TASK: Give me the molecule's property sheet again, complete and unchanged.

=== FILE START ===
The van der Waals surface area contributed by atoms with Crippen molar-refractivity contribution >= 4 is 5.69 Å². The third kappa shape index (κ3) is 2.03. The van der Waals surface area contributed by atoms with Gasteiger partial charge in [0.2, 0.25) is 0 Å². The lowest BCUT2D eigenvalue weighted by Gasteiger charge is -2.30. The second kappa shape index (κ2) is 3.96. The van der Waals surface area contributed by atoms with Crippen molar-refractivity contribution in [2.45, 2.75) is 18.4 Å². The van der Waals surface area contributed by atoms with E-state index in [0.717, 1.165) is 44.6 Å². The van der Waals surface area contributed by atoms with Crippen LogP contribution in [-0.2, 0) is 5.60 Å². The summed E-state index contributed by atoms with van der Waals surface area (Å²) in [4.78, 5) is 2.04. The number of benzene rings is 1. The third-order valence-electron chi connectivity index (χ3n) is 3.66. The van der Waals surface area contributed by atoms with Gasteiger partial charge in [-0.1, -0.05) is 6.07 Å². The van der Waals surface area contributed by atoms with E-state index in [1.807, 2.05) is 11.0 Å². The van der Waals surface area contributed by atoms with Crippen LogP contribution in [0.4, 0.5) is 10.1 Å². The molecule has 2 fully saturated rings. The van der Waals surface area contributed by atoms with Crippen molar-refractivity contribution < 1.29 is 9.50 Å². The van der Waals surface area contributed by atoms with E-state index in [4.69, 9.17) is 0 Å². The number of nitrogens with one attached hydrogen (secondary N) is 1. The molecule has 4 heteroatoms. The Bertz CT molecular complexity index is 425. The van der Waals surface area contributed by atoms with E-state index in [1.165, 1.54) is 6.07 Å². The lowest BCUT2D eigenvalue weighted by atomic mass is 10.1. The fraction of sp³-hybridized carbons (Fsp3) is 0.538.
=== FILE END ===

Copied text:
The van der Waals surface area contributed by atoms with Crippen molar-refractivity contribution >= 4 is 5.69 Å². The third kappa shape index (κ3) is 2.03. The van der Waals surface area contributed by atoms with Gasteiger partial charge in [0.2, 0.25) is 0 Å². The lowest BCUT2D eigenvalue weighted by Gasteiger charge is -2.30. The second kappa shape index (κ2) is 3.96. The van der Waals surface area contributed by atoms with Crippen molar-refractivity contribution in [2.45, 2.75) is 18.4 Å². The van der Waals surface area contributed by atoms with E-state index in [0.717, 1.165) is 44.6 Å². The van der Waals surface area contributed by atoms with Crippen LogP contribution in [-0.2, 0) is 5.60 Å². The summed E-state index contributed by atoms with van der Waals surface area (Å²) in [4.78, 5) is 2.04. The number of benzene rings is 1. The third-order valence-electron chi connectivity index (χ3n) is 3.66. The van der Waals surface area contributed by atoms with Gasteiger partial charge in [-0.1, -0.05) is 6.07 Å². The van der Waals surface area contributed by atoms with E-state index in [1.807, 2.05) is 11.0 Å². The van der Waals surface area contributed by atoms with Crippen LogP contribution in [0.4, 0.5) is 10.1 Å². The molecule has 2 fully saturated rings. The van der Waals surface area contributed by atoms with Crippen molar-refractivity contribution < 1.29 is 9.50 Å². The van der Waals surface area contributed by atoms with E-state index in [4.69, 9.17) is 0 Å². The number of nitrogens with one attached hydrogen (secondary N) is 1. The molecule has 4 heteroatoms. The Bertz CT molecular complexity index is 425. The van der Waals surface area contributed by atoms with E-state index in [1.165, 1.54) is 6.07 Å². The lowest BCUT2D eigenvalue weighted by atomic mass is 10.1. The fraction of sp³-hybridized carbons (Fsp3) is 0.538.